With a tap on an app called MedCalc, he had enough answers within a minute to start the saline at precisely the right rate.       

The history of medicine is defined by advances born of bioscience. But never before has it been driven to this degree by digital technology.       

The proliferation of gadgets, apps and Web-based information has given clinicians — especially young ones like Dr. Rajkomar, who is 28 — a black bag of new tools: new ways to diagnose symptoms and treat patients, to obtain and share information, to think about what it means to be both a doctor and a patient.       

And it has created something of a generational divide. Older doctors admire, even envy, their young colleagues’ ease with new technology. But they worry that the human connections that lie at the core of medical practice are at risk of being lost.       

“Just adding an app won’t necessarily make people better doctors or more caring clinicians,” said Dr. Paul C. Tang, chief innovation and technology officer at Palo Alto Medical Foundation in Palo Alto, Calif. “What we need to learn is how to use technology to be better, more humane professionals.”       

Dr. Paul A. Heineken, 66, a primary care physician, is a revered figure at the San Francisco V.A. Medical Center. He is part of a generation that shared longstanding assumptions about the way medicine is practiced: Physicians are the unambiguous source of medical knowledge; notes and orders are written in paper records while standing at the nurses’ station; and X-rays are film placed on light boxes and viewed over a radiologist’s shoulder.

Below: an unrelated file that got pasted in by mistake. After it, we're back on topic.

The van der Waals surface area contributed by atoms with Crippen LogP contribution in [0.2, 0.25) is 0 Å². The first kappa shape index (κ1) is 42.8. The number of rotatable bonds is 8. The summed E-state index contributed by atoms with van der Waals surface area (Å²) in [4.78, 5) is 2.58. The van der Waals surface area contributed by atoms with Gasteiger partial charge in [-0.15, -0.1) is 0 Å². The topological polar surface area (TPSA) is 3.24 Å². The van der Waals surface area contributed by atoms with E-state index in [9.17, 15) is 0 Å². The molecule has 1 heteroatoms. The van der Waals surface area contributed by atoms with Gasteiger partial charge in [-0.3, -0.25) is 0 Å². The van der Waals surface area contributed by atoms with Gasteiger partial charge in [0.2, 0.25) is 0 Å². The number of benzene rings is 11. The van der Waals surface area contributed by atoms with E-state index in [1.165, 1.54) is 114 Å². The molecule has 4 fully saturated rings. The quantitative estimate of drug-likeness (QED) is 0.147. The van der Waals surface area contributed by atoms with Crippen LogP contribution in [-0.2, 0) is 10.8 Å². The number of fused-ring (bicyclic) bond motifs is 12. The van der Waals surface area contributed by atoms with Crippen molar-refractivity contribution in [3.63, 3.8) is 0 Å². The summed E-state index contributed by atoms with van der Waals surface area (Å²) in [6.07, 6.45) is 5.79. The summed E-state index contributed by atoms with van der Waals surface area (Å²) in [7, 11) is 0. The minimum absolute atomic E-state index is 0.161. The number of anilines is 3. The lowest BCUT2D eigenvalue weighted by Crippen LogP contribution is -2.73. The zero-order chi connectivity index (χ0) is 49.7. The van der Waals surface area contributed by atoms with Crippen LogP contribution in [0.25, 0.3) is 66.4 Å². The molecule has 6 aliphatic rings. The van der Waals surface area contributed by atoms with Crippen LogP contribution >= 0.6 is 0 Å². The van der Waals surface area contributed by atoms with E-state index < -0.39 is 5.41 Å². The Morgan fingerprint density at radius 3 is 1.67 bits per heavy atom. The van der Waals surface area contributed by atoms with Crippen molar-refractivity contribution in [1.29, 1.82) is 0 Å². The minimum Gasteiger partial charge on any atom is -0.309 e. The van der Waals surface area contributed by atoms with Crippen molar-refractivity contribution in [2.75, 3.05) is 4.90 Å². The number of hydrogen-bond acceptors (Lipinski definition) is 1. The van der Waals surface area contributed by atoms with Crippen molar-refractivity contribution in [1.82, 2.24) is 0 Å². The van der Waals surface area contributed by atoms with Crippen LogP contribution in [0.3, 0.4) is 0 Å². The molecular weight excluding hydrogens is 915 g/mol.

One recent morning, while leading trainees through the hospital’s wards, Dr. Heineken faced the delicate task of every teacher of medicine — using the gravely ill to impart knowledge.       

The team arrived at the room of a 90-year-old World War II veteran who was dying — a ghost of a man, his face etched with pain, the veins in his neck protruding from the pressure of his failing heart.       

Dr. Heineken apologized for the intrusion, and the patient forced a smile. The doctor knelt at the bedside to perform the time-honored tradition of percussing the heart. “Do it like this,” he said, placing his left hand over the man’s heart, and tapping its middle finger with the middle finger of his right.       

One by one, each trainee took a turn. An X-ray or echocardiogram would do the job more accurately. But Dr. Heineken wanted the students to experience discovering an enlarged heart in a physical exam.       

Dr. Heineken fills his teaching days with similar lessons, which can mean struggling upstream against a current of technology. Through his career, he has seen the advent of CT scans, ultrasounds, M.R.I.’s and countless new lab tests. He has watched peers turn their backs on patients while struggling with a new computer system, or rush patients through their appointments while forgetting the most fundamental tools — their eyes and ears.       

For these reasons, he makes a point of requiring something old-fashioned of his trainees.       

“I tell them that their first reflex should be to look at the patient, not the computer,” Dr. Heineken said. And he tells the team to return to each patient’s bedside at day’s end. “I say, ‘Don’t go to a computer; go back to the room, sit down and listen to them. And don’t look like you’re in a hurry.’”

By

Published: October 8, 2012

A version of this article appeared in print on October 9, 2012, on page D1 of the New York edition with the headline: Redefining Medicine With Apps And iPads.

Safe Toys and Gifts Month

December is “Safe Toys and Gifts Month,” so be sure to think twice about who your giving to and what they are to receive.

 

During this time of year lots of toys will be given and received to kids all over the world. Are we aware of the dangers these toys bring? Lots of toys come with small parts, and I don’t know about you, but my kids somehow seem to fit those parts in their mouth, up their nose, or in their ears. Toys these days have the potential to be hazardous without the proper thought and supervision. Be aware of the warnings listed on toys with small parts, especially if young children are in the home. We hope you have a glorious and safe holiday season.